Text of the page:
Commissioner Bruno Barreiro mentioned how much gas tax county drivers give to the federal government and don’t get back, adding that he’s “given up on trying to bring back the dollars” and thinks instead “we need to send up as little as possible and raise money here.”

A transportation trust report says that TIF corridors pay for themselves and the county could generate a substantial amount of money for mass transit from them, Mr. Bovo said. “We’ve studied everything and nothing has happened. Synchronizing lights and making our buses more efficient – it bothers me that this is the best we can do. This is not what I signed up for.”

Mr. Bovo voted to proceed with planning for all six transit corridors for the proposed rail transit “smart plan” but joined other commissioners who said at the May 10 Strategic Planning & Government Operation Committee meeting that there’s still no funding for it.

During a discussion on committee Chairman Juan Zapata’s legislation that would urge the administration to suspend development in West Dade until traffic solutions upgrade quality of life, Mr. Bovo said years of poor planning have come “home to roost.” He cautioned that residents will not take elected officials seriously until at least one of the six transportation corridors is completed.

But there’s no funding for even one of the corridors, several commissioners said, and they asked the administration how it makes sense to go forward with a plan when there won’t be the money to build it.

Transit and Public Works Director Alice Bravo said it’s not true there’s won’t be money for the smart plan. “We’ve never implied all six corridors will be built at the same time,” she said at the May 10 meeting.

Her department is working on a financial plan that will address how all six will be constructed, Ms. Bravo said, and is consulting with a group chaired by Commissioner Daniella Levine Cava that is also looking into the issue.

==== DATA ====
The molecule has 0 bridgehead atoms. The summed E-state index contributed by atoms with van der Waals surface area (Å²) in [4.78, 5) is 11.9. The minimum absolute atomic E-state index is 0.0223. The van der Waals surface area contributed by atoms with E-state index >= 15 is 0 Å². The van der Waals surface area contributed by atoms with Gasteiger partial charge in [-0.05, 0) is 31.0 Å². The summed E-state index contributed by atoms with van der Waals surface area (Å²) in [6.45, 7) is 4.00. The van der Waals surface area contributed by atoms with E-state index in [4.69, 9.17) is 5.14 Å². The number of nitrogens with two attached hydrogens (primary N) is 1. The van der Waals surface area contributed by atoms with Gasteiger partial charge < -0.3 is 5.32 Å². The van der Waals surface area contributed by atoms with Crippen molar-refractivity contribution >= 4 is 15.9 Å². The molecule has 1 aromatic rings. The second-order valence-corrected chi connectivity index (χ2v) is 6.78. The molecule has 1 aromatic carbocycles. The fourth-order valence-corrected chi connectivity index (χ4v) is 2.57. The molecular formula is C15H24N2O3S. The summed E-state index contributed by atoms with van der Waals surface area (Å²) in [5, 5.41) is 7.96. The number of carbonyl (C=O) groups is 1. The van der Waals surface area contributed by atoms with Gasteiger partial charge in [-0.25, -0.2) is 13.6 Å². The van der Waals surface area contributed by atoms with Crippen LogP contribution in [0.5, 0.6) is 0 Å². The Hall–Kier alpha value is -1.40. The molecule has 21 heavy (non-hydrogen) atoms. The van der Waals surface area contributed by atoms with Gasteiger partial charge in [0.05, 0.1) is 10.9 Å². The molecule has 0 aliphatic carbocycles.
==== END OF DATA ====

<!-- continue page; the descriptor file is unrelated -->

8 Responses to Frustration mounts over traffic congestion, no funding

  1. Josh

    May 18, 2016 at 5:49 am

    Raise the sales tax by 3 cents. Raise property taxes. Create a board to oversee the money. Make sure the money only can go to expand mass transit. Denver did it, why can’t Miami?

    • DC Copeland

      May 18, 2016 at 12:46 pm

      Gosh, Josh, Miami-Dade did exactly as you said: taxed ourselves strictly for new mass trans solutions and even set up a special board to oversee the money. Guess what? County commissioners subsequently changed the rules after the game began by usurping the power of the independent trust that oversaw the money so they could get their hands on that sacrosanct money to pay down the costs of running county buses. It’s all quite embarrassing but it’s all perfectly legal. At least in this dysfunctional burg. So, to answer your question, Denver is a different kind of animal and that’s why it worked there.

  2. DC Copeland

    May 18, 2016 at 7:29 am